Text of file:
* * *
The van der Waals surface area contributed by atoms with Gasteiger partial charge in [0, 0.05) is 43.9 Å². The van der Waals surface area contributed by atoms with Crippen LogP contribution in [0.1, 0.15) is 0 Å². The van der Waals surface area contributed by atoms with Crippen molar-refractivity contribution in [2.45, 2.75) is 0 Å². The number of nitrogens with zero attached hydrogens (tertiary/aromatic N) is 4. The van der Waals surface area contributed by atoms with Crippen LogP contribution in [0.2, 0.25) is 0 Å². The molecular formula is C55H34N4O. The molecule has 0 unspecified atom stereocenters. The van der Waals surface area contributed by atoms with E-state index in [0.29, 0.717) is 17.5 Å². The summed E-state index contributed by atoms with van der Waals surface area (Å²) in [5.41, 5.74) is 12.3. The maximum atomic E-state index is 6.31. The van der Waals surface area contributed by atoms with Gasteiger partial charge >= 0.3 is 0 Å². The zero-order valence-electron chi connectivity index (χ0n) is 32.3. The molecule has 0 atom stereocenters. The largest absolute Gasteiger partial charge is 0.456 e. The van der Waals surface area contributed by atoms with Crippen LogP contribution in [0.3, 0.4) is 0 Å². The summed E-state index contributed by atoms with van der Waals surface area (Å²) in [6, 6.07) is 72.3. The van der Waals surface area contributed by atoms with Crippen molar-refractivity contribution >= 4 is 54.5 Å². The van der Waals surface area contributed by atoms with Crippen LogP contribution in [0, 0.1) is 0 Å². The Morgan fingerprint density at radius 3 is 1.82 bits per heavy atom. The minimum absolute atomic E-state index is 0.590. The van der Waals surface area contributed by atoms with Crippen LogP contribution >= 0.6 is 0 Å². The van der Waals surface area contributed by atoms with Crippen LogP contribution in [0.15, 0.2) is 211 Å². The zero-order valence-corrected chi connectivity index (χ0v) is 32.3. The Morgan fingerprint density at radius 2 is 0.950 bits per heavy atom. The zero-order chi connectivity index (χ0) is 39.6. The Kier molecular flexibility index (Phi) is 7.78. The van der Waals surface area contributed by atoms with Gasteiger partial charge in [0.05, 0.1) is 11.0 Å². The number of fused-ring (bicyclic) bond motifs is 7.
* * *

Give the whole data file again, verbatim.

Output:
The van der Waals surface area contributed by atoms with Gasteiger partial charge in [0, 0.05) is 43.9 Å². The van der Waals surface area contributed by atoms with Crippen LogP contribution in [0.1, 0.15) is 0 Å². The van der Waals surface area contributed by atoms with Crippen molar-refractivity contribution in [2.45, 2.75) is 0 Å². The number of nitrogens with zero attached hydrogens (tertiary/aromatic N) is 4. The van der Waals surface area contributed by atoms with Crippen LogP contribution in [0.2, 0.25) is 0 Å². The molecular formula is C55H34N4O. The molecule has 0 unspecified atom stereocenters. The van der Waals surface area contributed by atoms with E-state index in [0.29, 0.717) is 17.5 Å². The summed E-state index contributed by atoms with van der Waals surface area (Å²) in [5.41, 5.74) is 12.3. The maximum atomic E-state index is 6.31. The van der Waals surface area contributed by atoms with Gasteiger partial charge >= 0.3 is 0 Å². The zero-order valence-electron chi connectivity index (χ0n) is 32.3. The molecule has 0 atom stereocenters. The largest absolute Gasteiger partial charge is 0.456 e. The van der Waals surface area contributed by atoms with Crippen LogP contribution in [0.3, 0.4) is 0 Å². The summed E-state index contributed by atoms with van der Waals surface area (Å²) in [6, 6.07) is 72.3. The van der Waals surface area contributed by atoms with Crippen molar-refractivity contribution >= 4 is 54.5 Å². The van der Waals surface area contributed by atoms with Crippen LogP contribution in [0, 0.1) is 0 Å². The Morgan fingerprint density at radius 3 is 1.82 bits per heavy atom. The minimum absolute atomic E-state index is 0.590. The van der Waals surface area contributed by atoms with Crippen LogP contribution >= 0.6 is 0 Å². The van der Waals surface area contributed by atoms with Crippen LogP contribution in [0.15, 0.2) is 211 Å². The zero-order valence-corrected chi connectivity index (χ0v) is 32.3. The Morgan fingerprint density at radius 2 is 0.950 bits per heavy atom. The zero-order chi connectivity index (χ0) is 39.6. The Kier molecular flexibility index (Phi) is 7.78. The van der Waals surface area contributed by atoms with Gasteiger partial charge in [0.05, 0.1) is 11.0 Å². The number of fused-ring (bicyclic) bond motifs is 7.